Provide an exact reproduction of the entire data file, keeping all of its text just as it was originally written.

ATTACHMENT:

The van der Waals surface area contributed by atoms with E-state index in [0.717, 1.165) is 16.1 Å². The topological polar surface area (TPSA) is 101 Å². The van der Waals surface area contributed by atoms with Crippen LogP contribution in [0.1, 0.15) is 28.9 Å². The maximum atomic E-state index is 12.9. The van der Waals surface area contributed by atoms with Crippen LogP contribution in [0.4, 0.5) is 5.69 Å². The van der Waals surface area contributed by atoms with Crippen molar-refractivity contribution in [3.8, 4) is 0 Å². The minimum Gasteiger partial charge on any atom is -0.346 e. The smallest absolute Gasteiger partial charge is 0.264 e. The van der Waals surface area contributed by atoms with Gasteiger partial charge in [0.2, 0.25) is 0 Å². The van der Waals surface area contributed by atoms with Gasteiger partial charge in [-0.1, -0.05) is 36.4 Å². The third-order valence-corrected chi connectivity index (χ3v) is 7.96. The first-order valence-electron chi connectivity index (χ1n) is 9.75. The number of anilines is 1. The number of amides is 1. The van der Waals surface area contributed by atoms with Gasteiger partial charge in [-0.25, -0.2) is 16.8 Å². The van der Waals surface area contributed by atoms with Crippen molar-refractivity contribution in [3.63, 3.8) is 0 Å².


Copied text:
The van der Waals surface area contributed by atoms with E-state index in [0.717, 1.165) is 16.1 Å². The topological polar surface area (TPSA) is 101 Å². The van der Waals surface area contributed by atoms with Crippen LogP contribution in [0.1, 0.15) is 28.9 Å². The maximum atomic E-state index is 12.9. The van der Waals surface area contributed by atoms with Crippen LogP contribution in [0.4, 0.5) is 5.69 Å². The van der Waals surface area contributed by atoms with Crippen molar-refractivity contribution in [3.8, 4) is 0 Å². The minimum Gasteiger partial charge on any atom is -0.346 e. The smallest absolute Gasteiger partial charge is 0.264 e. The van der Waals surface area contributed by atoms with Gasteiger partial charge in [0.2, 0.25) is 0 Å². The van der Waals surface area contributed by atoms with Gasteiger partial charge in [-0.1, -0.05) is 36.4 Å². The third-order valence-corrected chi connectivity index (χ3v) is 7.96. The first-order valence-electron chi connectivity index (χ1n) is 9.75. The number of anilines is 1. The number of amides is 1. The van der Waals surface area contributed by atoms with Gasteiger partial charge in [-0.25, -0.2) is 16.8 Å². The van der Waals surface area contributed by atoms with Crippen molar-refractivity contribution in [3.63, 3.8) is 0 Å².